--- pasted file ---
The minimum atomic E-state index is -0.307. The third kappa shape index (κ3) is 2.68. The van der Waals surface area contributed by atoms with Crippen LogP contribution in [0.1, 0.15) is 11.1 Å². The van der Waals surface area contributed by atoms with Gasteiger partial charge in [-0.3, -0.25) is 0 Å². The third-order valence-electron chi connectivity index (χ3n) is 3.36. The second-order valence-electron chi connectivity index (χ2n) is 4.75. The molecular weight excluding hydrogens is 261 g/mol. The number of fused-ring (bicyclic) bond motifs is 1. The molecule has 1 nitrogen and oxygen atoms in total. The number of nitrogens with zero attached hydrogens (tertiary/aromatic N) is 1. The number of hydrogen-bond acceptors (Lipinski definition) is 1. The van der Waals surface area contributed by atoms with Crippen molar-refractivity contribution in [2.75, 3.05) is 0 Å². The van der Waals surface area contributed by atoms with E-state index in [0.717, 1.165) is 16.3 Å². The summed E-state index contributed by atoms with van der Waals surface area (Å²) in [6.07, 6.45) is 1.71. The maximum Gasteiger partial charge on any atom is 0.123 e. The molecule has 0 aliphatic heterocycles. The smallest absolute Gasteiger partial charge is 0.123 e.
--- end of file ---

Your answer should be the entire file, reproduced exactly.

The minimum atomic E-state index is -0.307. The third kappa shape index (κ3) is 2.68. The van der Waals surface area contributed by atoms with Crippen LogP contribution in [0.1, 0.15) is 11.1 Å². The van der Waals surface area contributed by atoms with Gasteiger partial charge in [-0.3, -0.25) is 0 Å². The third-order valence-electron chi connectivity index (χ3n) is 3.36. The second-order valence-electron chi connectivity index (χ2n) is 4.75. The molecular weight excluding hydrogens is 261 g/mol. The number of fused-ring (bicyclic) bond motifs is 1. The molecule has 1 nitrogen and oxygen atoms in total. The number of nitrogens with zero attached hydrogens (tertiary/aromatic N) is 1. The number of hydrogen-bond acceptors (Lipinski definition) is 1. The van der Waals surface area contributed by atoms with Crippen molar-refractivity contribution in [2.75, 3.05) is 0 Å². The van der Waals surface area contributed by atoms with E-state index in [0.717, 1.165) is 16.3 Å². The summed E-state index contributed by atoms with van der Waals surface area (Å²) in [6.07, 6.45) is 1.71. The maximum Gasteiger partial charge on any atom is 0.123 e. The molecule has 0 aliphatic heterocycles. The smallest absolute Gasteiger partial charge is 0.123 e.